Thu, Sep 30, 2004 - Page 4 News List

Abortion costs under scrutiny

WOMEN'S HEALTH A committee is examining a change that would exempt women who are raped from having to paying for an abortion


The Domestic Violence and Sexual Assault Prevention Committee under the Ministry of the Interior is examining whether the cost of abortions for rape victims should be covered under the National Health Insurance Law (全民健保法).

"At the moment, whether or not the cost of an abortion is covered under the national health insurance scheme is determined on a case-by-case basis by the physician attending the victim," said Lin Tsyr-ling (林慈玲), executive secretary of the committee.

"If the physician's diagnosis states that the pregnancy is detrimental to the physical and mental health of the victim, then the cost of the abortion can be paid for by the scheme," Lin said.

Article 3 of the Genetic Health Law (優生保健法) allows the termination of pregnancies which may be detrimental to a woman's health or mind, while Article 5 permits the termination of pregnancy associated with rape.

"What happens now though is that our national health insurance scheme only includes Article 3 and not Article 5. The committee is still looking into whether the inclusion of Article 5 is necessary," Lin said.

Lin said some specialists felt that if a policy allowed all purported rape victims' abortion fees to be covered, then the well-meaning system might be abused.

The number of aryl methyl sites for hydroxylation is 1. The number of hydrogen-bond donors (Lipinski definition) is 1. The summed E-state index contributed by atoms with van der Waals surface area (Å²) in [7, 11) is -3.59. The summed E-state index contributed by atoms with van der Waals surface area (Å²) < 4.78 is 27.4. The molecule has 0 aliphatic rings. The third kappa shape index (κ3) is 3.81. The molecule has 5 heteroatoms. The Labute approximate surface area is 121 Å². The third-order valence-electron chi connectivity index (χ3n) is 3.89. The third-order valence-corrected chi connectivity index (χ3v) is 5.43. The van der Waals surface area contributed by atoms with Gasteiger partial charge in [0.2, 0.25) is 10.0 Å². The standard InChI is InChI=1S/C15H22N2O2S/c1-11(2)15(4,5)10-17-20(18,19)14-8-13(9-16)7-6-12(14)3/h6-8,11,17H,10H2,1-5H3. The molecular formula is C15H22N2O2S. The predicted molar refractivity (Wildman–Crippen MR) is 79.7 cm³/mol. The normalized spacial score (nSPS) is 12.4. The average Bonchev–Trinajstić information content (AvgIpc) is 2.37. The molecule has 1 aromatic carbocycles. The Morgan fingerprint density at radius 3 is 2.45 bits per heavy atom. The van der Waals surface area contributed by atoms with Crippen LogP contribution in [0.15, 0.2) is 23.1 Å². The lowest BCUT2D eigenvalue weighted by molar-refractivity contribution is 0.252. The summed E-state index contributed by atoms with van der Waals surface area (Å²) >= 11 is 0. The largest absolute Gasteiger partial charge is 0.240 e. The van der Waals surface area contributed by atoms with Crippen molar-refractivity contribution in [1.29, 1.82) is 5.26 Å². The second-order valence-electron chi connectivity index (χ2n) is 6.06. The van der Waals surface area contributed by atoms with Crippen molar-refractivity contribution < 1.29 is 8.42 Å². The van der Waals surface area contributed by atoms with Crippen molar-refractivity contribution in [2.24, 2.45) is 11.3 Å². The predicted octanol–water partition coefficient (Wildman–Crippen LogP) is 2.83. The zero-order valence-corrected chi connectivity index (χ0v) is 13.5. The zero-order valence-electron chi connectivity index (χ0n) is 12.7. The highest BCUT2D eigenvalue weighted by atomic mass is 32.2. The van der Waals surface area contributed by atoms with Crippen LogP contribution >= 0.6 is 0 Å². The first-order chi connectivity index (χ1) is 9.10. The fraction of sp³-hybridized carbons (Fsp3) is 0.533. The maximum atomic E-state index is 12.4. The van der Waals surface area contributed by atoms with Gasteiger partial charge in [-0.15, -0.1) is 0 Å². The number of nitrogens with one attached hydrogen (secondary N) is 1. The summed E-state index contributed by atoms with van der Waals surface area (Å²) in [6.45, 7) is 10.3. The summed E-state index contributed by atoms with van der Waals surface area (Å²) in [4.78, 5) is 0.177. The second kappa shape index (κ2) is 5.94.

"If someone claims to be raped, there is definitely a criminal issue involved. If the policy is to be established, it might be taken advantage of by some girls who got pregnant without being raped," Lin said.

The committee is collecting data from sexual violence prevention centers run by local governments to establish if rape-abortion cases are being paid by the national health insurance under Article 3 of the genetic health law.

"If it turns out that most local governments are having rape victims' abortion costs paid for under the national health insurance scheme, then because most doctors' diagnoses will be consistent with an Article 3-type pregnancy, making a new policy include Article 5 may not be necessary," Lin said.

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